An Overview of US Food and Nutrition Programs

Hilary Hoynes (Berkley) and Diane Whitmore Schanzenbach (Northwestern) have a new NBER piece that provides a very useful overview of the four major food and nutrition programs in the U.S., including their histories, current statistics, potential benefits, and the current research on their effectiveness.  An ungated version of the piece is available here.

This chapter provides an overview of the patchwork of U.S. food and nutrition programs, with detailed discussions of SNAP (formerly the Food Stamp Program), WIC, and the school breakfast and lunch programs. Building on Currie’s (2003) review, we document the history and goals of the programs, and describe the current program rules. We also provide program statistics and how participation and costs have changed over time. The programs vary along how “in-kind” the benefits are, and we describe economic frameworks through which each can be analyzed. We then review the recent research on each program, focusing on studies that employ techniques that can isolate causal impacts. We conclude by highlighting gaps in current knowledge and promising areas for future research.

Oh SNAP! An Organizational Failure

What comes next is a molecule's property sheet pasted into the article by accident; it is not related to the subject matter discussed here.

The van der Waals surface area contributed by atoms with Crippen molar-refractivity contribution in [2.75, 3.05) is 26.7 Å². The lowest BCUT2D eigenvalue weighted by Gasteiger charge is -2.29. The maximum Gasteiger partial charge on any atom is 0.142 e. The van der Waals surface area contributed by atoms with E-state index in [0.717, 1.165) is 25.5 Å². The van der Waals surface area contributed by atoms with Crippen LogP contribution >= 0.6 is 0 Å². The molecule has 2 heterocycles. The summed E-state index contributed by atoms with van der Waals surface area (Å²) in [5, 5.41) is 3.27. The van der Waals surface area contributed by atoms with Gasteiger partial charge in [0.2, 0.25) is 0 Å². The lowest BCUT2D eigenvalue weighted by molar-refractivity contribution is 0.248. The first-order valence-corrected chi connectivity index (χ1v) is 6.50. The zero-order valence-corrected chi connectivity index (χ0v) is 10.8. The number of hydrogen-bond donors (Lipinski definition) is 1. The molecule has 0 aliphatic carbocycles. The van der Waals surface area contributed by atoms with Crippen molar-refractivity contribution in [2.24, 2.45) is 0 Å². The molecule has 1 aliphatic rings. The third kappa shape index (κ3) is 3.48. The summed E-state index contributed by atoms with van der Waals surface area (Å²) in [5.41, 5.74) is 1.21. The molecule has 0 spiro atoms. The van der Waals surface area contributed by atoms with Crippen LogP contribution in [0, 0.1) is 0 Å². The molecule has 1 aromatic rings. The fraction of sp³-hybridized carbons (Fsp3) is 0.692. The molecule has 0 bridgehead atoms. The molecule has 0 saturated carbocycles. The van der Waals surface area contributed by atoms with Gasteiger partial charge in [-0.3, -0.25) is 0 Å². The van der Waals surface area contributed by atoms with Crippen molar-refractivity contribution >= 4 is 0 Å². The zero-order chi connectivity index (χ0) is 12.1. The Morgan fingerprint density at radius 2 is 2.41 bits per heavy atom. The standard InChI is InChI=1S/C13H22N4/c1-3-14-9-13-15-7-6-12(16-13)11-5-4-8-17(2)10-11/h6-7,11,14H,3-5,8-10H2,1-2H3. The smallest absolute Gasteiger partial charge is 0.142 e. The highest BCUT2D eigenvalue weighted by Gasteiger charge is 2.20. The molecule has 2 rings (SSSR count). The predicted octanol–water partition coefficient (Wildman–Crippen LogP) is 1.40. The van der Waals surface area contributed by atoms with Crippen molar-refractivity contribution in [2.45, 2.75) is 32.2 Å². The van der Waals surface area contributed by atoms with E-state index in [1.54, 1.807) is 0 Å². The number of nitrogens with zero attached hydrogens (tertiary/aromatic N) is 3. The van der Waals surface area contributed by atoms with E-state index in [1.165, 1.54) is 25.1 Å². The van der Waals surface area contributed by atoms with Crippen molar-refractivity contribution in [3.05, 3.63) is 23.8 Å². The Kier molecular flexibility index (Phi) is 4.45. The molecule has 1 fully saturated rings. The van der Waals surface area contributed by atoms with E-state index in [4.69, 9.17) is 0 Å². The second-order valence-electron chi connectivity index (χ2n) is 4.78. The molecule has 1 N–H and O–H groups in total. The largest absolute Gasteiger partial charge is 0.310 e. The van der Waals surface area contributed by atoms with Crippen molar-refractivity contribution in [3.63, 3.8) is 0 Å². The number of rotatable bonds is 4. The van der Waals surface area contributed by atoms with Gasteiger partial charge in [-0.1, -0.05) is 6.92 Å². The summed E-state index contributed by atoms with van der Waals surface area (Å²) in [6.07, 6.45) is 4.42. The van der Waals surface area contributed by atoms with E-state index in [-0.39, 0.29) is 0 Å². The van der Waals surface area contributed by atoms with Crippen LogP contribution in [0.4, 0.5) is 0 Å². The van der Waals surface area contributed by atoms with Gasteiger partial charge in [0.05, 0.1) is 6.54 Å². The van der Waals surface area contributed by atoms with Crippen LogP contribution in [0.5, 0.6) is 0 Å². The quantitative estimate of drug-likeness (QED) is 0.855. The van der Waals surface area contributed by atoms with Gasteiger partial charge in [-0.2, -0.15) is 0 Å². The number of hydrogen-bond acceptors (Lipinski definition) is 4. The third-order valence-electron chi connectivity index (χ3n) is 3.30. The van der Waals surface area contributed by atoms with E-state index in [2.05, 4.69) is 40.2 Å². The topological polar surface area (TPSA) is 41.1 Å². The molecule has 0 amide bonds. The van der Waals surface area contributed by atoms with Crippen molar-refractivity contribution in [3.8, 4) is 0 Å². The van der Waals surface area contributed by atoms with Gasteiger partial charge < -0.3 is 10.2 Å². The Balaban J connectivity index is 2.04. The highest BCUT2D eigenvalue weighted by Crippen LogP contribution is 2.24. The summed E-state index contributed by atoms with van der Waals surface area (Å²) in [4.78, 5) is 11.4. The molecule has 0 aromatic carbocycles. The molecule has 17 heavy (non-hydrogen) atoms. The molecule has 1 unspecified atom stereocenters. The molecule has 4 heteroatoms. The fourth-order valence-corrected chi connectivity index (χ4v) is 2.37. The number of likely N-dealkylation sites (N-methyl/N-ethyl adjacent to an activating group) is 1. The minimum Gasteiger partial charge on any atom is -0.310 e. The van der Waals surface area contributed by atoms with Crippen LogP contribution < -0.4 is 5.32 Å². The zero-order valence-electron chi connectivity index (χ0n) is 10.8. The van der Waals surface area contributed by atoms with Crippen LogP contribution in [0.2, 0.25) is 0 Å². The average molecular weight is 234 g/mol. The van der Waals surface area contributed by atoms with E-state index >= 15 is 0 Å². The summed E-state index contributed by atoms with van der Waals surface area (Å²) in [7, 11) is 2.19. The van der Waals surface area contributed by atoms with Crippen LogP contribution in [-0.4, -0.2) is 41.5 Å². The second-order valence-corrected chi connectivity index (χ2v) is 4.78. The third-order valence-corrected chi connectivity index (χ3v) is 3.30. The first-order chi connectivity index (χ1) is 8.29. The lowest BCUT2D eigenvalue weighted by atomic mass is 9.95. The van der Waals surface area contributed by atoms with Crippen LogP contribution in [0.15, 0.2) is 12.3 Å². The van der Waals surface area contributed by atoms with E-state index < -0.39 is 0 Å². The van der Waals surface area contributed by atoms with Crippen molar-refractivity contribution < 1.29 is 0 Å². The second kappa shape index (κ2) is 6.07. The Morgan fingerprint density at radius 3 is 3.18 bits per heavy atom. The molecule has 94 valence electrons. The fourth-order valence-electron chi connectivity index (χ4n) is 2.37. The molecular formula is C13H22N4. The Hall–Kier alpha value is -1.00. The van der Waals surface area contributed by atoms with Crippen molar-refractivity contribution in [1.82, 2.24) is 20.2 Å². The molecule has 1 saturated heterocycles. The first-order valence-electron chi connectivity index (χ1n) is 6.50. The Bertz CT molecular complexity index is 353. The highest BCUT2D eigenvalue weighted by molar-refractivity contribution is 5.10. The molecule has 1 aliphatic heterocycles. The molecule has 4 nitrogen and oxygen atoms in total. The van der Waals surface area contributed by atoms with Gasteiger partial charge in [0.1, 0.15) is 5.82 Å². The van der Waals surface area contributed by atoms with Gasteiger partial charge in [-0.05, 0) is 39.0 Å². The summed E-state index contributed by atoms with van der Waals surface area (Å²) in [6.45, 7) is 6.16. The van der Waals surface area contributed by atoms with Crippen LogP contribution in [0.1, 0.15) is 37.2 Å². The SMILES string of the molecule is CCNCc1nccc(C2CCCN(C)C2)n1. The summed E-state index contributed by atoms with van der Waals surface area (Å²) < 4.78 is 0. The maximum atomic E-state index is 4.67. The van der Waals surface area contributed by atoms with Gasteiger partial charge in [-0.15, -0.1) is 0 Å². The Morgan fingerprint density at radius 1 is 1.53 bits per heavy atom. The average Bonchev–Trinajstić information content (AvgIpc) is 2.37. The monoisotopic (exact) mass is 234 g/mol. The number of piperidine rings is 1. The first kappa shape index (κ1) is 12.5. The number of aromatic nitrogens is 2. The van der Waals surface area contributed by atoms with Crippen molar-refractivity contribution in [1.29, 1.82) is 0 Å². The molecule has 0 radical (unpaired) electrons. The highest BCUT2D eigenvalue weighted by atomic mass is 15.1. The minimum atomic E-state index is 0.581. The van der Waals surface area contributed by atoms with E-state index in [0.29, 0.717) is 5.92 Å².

As Congress attempts to work out a new farm bill, at the center of the debate between the House and Senate is the Supplemental Nutrition Assistance Program (SNAP), more commonly known as food stamps. SNAP has grown significantly over the past few years, rising from $37.6 billion in 2008 to $78.4 billion in 2012 according the USDA. Of the roughly $1 trillion expected to be spent over the next decade under the anticipated farm bill, about $800 billion is for nutritional assistance programs.

(One may wonder why food stamps and school lunch programs are part of the farm bill. They have been pretty much since World War II, when farming states found a national security reason (under-nourished draftees) to boost demand for excess agricultural production by channeling more food through elementary and secondary schools.  It also makes a nice urban-rural quid pro quo; legislators from urban areas with many more SNAP-eligible voters have incentive to support sending money to rural areas to support farmers, and vice-versa.)

Not surprisingly, the Democratic-controlled Senate wants to “rein in” SNAP spending by $4 billion over the next decade—or about 0.5%–while the Republican-controlled House is looking at a “catastrophic” cut of $20 billion—or less than 3%–over the same time. That’s 3% off a program that has more than doubled in the past five years. (You might sense the sarcasm here).

One of the reasons SNAP has grown so tremendously to begin with—in addition to the economic situation (it has still grown 10%+ the last two years)—is an organizational failure in the way SNAP is administered. Continue reading Oh SNAP! An Organizational Failure